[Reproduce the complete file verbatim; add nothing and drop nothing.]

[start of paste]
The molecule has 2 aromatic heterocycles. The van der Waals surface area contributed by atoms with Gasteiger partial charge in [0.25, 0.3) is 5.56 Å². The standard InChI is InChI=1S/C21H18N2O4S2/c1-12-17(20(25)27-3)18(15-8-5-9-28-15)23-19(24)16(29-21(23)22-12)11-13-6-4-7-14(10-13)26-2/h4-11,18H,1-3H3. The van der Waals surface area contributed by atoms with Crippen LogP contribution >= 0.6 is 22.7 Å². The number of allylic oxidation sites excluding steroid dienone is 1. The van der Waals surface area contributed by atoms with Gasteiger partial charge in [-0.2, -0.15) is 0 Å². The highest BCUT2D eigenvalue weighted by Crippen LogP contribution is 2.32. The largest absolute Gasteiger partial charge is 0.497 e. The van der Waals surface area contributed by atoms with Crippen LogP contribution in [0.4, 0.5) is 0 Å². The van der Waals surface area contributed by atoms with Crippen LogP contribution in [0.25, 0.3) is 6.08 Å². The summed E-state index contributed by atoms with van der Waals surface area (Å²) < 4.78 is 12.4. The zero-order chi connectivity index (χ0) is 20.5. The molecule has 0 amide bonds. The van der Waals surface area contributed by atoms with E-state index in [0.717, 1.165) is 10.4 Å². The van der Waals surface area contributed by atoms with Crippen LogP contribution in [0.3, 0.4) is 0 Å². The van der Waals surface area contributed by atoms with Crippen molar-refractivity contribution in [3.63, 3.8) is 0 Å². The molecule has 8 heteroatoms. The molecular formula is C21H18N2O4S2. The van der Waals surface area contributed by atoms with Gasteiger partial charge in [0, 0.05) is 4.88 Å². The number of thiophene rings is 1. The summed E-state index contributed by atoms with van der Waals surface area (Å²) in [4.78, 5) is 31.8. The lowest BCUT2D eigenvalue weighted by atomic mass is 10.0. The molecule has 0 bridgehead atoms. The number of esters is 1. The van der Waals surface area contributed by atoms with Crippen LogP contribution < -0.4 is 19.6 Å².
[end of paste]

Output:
The molecule has 2 aromatic heterocycles. The van der Waals surface area contributed by atoms with Gasteiger partial charge in [0.25, 0.3) is 5.56 Å². The standard InChI is InChI=1S/C21H18N2O4S2/c1-12-17(20(25)27-3)18(15-8-5-9-28-15)23-19(24)16(29-21(23)22-12)11-13-6-4-7-14(10-13)26-2/h4-11,18H,1-3H3. The van der Waals surface area contributed by atoms with Crippen LogP contribution >= 0.6 is 22.7 Å². The number of allylic oxidation sites excluding steroid dienone is 1. The van der Waals surface area contributed by atoms with Gasteiger partial charge in [-0.2, -0.15) is 0 Å². The highest BCUT2D eigenvalue weighted by Crippen LogP contribution is 2.32. The largest absolute Gasteiger partial charge is 0.497 e. The van der Waals surface area contributed by atoms with Crippen LogP contribution in [0.4, 0.5) is 0 Å². The van der Waals surface area contributed by atoms with Crippen LogP contribution in [0.25, 0.3) is 6.08 Å². The summed E-state index contributed by atoms with van der Waals surface area (Å²) < 4.78 is 12.4. The zero-order chi connectivity index (χ0) is 20.5. The molecule has 0 amide bonds. The van der Waals surface area contributed by atoms with E-state index in [0.717, 1.165) is 10.4 Å². The van der Waals surface area contributed by atoms with Crippen LogP contribution in [0.3, 0.4) is 0 Å². The van der Waals surface area contributed by atoms with Crippen molar-refractivity contribution in [3.63, 3.8) is 0 Å². The molecule has 8 heteroatoms. The molecular formula is C21H18N2O4S2. The van der Waals surface area contributed by atoms with Gasteiger partial charge in [0, 0.05) is 4.88 Å². The number of thiophene rings is 1. The summed E-state index contributed by atoms with van der Waals surface area (Å²) in [4.78, 5) is 31.8. The lowest BCUT2D eigenvalue weighted by atomic mass is 10.0. The molecule has 0 bridgehead atoms. The number of esters is 1. The van der Waals surface area contributed by atoms with Crippen LogP contribution < -0.4 is 19.6 Å².